The book gives you a haunting background on significant events in the later part of Che's life, after he was captured by the Bolivian army and then executed.

Jungle: A Harrowing True Story of Survival

Four muchileros (backpackers) embark on an interesting adventure which soon turns into a struggle for survival in the Amazon jungles.

Read it For:
The struggle to live in the face of adversity is brilliantly outlined in this book.
Don't Read it For:
Some grisly details might be disturbing for a few readers.
What makes this book stand out?:
It is a real story, but the writing style makes it play out like a chilling nightmare movie.
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Evo’s Bolivia: Continuity and Change

A contemporary account of the current and controversial President, Evo Morales and how his regime has reshaped Bolivia.

Read it For:
A significant look at his policies regarding poverty, healthcare, education, and reform.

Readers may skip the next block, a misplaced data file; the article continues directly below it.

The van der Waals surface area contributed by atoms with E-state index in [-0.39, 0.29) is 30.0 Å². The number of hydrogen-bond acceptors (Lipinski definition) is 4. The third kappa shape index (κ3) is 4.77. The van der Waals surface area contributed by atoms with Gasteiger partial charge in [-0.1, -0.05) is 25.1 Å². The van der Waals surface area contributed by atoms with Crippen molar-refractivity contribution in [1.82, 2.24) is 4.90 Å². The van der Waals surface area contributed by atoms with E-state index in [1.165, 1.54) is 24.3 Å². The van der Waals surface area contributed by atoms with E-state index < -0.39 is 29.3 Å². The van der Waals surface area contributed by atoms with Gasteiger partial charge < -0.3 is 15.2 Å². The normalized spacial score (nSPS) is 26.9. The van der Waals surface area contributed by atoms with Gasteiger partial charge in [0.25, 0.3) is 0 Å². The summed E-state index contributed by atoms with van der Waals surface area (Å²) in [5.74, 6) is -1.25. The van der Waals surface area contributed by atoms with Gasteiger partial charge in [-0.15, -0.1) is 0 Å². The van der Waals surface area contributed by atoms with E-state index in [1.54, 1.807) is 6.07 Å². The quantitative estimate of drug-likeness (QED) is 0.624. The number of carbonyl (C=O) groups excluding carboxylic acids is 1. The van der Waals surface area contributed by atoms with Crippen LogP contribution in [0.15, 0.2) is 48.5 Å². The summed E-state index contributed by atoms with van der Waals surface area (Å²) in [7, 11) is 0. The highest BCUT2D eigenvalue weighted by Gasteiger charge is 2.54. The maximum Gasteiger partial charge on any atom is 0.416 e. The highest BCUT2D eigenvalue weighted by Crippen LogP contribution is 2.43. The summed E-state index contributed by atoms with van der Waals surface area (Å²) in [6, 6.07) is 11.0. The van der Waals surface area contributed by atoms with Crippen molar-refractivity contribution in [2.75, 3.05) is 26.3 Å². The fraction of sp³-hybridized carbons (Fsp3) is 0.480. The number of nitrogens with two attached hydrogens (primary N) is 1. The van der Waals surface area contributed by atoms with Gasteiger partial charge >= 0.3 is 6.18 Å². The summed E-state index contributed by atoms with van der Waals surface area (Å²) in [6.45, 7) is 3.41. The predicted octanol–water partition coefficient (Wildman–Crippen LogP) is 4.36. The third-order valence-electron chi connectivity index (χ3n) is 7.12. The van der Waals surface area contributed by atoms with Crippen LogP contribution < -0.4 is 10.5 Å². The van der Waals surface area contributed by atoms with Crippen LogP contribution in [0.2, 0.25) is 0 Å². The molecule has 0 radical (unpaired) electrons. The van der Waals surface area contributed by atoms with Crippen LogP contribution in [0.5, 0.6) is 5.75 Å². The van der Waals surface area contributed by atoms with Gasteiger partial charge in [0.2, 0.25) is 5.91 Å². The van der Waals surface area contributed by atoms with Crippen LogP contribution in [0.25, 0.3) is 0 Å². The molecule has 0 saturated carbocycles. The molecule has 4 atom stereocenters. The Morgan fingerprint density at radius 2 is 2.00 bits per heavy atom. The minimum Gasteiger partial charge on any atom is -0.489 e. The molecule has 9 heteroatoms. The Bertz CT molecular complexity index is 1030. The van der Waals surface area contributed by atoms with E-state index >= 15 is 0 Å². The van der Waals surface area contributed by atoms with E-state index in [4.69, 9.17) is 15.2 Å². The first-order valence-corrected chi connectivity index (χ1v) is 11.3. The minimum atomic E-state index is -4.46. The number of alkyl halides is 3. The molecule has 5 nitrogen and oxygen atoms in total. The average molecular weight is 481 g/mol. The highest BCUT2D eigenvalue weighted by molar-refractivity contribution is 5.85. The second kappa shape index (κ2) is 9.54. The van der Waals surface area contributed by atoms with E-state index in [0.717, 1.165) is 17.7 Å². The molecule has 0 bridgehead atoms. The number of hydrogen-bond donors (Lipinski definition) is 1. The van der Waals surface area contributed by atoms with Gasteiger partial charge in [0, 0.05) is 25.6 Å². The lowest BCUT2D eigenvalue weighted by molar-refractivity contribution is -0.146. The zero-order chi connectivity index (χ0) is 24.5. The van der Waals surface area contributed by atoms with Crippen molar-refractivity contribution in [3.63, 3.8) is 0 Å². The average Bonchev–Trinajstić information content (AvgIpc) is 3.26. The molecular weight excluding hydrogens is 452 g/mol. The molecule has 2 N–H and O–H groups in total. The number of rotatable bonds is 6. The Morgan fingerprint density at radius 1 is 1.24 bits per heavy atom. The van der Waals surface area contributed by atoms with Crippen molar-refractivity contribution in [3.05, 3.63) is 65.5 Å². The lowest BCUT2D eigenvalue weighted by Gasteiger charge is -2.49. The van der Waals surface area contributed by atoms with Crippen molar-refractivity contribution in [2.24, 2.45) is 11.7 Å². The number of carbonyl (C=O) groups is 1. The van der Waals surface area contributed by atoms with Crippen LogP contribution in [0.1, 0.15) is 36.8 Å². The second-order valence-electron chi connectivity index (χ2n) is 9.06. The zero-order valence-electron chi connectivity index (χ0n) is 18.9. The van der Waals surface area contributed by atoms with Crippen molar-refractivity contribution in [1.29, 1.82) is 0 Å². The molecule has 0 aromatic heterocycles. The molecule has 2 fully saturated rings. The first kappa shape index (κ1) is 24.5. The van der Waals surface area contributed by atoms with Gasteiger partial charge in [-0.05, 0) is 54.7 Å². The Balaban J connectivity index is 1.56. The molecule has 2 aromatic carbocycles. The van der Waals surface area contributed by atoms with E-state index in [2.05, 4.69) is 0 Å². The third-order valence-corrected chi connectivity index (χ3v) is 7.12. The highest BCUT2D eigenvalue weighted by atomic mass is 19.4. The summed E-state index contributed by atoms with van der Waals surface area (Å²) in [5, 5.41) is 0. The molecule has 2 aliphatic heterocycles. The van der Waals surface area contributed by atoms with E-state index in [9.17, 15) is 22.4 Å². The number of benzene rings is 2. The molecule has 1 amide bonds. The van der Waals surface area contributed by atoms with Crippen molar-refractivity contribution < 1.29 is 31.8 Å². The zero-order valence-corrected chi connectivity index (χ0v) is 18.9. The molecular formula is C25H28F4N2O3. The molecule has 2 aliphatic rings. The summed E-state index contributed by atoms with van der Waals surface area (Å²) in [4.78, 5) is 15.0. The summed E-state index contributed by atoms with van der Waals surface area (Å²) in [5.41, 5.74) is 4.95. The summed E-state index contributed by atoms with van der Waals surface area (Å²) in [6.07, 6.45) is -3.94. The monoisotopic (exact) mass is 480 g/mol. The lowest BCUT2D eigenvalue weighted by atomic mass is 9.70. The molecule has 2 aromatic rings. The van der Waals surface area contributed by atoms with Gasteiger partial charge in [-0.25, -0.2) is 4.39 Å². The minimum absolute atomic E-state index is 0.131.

Don't Read it For:
The book doesn't break new ground if you have been following current South American political trends.
What makes this book stand out?:
This book is a good look at the political outlook of the country.

The Lost City of Z

Now made into a motion picture, this book can best be described by the words on its cover: A tale of deadly obsession in the Amazon. An English explorer gets lost in a city in the rainforests near Bolivia for years and what follows forms the rest of the story.

Read it For:
Its style of narrative nonfiction.
Don't Read it For:
The nonlinear storyline can be challenging for some readers.
What makes this book stand out?:
One of the most compelling biographies rising above the dragged cliches that have characterized this genre, making it one of the popular books on Bolivia.

The Fat Man from La Paz

A collection of twenty short stories from leading Bolivian writers in contemporary fiction. This easily makes this book one of the top 10 bestselling books on Bolivia.

Read it For:
The description of minute details like food and streets of Bolivia which other books might not tell you.
Don't Read it For:
If you read indigenous Bolivian literature in its original form, then this English translation night slightly put you off in terms of language.
What makes this book stand out?:
It presents multiple viewpoints on the country's society, culture, and politics in the last fifty years.